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Attack on Transgender Woman in Paris Sparks Global Outcry

Trans woman attacked in Paris

An assault on a transgender woman in Paris is garnering worldwide attention, and observers are saying it demonstrates that transphobia is still widespread in France, even as police and prosecutors are being praised for their quick response to the incident.

The 31-year-old woman, identified only by her first name, Julia, was verbally harassed, then physically attacked by men during a protest Sunday, The New York Times reports. The attack came during a demonstration by expatriates from Algeria against that nation’s president, Abdelaziz Bouteflika, who resigned a few days later.

Julia was trying to walk through the crowd in the Place de la République to a subway station. Three men blocked her, she told the Times.

“One of them looked at me and said, ‘You’re a man,’” she said. “He did not want to allow me to pass.” Then one man punched her several times while another tried to kick her. Security officers from the subway system intervened and ended the attack.

Julia said she had often encountered men who made inappropriate comments to her, but this was the first time she was physically assaulted. She added, “The abusers are simply ignorant people, who do not understand our situation.”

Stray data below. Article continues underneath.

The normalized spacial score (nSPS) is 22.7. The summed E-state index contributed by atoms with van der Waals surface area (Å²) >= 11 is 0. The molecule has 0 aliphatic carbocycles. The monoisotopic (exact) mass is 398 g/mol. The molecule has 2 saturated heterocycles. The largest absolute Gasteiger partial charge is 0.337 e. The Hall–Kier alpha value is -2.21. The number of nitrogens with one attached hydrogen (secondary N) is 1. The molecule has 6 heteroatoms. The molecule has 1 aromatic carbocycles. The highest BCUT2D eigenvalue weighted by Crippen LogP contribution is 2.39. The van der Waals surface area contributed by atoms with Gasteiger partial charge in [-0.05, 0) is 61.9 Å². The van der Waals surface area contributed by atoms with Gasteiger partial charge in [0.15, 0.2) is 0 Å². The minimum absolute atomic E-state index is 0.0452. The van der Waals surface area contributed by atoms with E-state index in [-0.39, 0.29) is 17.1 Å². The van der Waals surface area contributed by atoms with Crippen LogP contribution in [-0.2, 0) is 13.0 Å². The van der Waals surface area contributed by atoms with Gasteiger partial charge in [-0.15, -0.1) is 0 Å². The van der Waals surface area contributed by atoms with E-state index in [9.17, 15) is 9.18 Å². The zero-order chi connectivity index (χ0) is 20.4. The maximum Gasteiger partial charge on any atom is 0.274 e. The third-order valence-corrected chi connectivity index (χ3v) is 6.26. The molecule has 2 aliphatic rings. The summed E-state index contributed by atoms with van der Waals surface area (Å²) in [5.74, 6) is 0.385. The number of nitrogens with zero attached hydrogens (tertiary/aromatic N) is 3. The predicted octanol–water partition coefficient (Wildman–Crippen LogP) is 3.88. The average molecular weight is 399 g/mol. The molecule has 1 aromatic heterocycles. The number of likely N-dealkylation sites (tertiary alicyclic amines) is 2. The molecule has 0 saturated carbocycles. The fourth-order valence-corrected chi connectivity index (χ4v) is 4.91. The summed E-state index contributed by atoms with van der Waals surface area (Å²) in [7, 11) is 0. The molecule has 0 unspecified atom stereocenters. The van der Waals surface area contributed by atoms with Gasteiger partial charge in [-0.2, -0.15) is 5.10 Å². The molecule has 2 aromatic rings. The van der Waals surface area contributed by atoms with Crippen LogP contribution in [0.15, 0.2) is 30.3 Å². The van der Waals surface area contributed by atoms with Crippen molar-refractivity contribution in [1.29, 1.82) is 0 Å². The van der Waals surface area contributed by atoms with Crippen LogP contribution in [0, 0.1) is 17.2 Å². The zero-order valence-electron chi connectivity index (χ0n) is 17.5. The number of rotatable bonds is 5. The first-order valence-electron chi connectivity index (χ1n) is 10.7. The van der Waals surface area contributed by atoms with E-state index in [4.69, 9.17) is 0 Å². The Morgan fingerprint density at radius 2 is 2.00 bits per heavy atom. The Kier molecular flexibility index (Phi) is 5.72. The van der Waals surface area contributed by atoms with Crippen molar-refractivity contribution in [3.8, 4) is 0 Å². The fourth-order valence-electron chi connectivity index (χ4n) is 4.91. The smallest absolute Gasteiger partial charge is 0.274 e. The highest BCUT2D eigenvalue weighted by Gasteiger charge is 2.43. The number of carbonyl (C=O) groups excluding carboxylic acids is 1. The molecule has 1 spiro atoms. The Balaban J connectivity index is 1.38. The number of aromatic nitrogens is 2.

Activist Lyes Alouane, from a group called Stop Homophobia, received video of the assault from a witness and posted it on Twitter. As of Thursday, the video had been viewed more than 2 million times on that and other social media platforms.

 

 

Marlène Schiappa, France’s minister for gender equality, retweeted the video. She said the attack was “clearly transphobic” and “unacceptable,” and she called for the assailants to be identified and prosecuted.

The Paris prosecutor’s office is investigating the incident, calling it “violence committed on the grounds of sexual orientation and gender identity,” the Times reports. However, so far there has just been one suspect detained, and he was released.

Still, Alouane praised the authorities for reacting quickly to the assault, and he expressed surprise at how much attention the matter has received.

French sociologist Arnaud Alessandrin said the response shows French attitudes toward trans people are changing. “We have gone from a status of silence on transphobia to a status of outrage and finally to a status of action,” he told the Times.

But trans people still face prejudice in France, others said. “Transphobia is still part of our daily life; it is rooted in the institutions which pathologize transgender people,” transgender activist Giovanna Rincon, who heads the group Acceptess-Transgenres, told the paper.

Julia said she originally just wanted to move on after the attack, but the response to it made her decide to help keep it in the public eye. “So as long as I can make it visible, I will do so,” she said.

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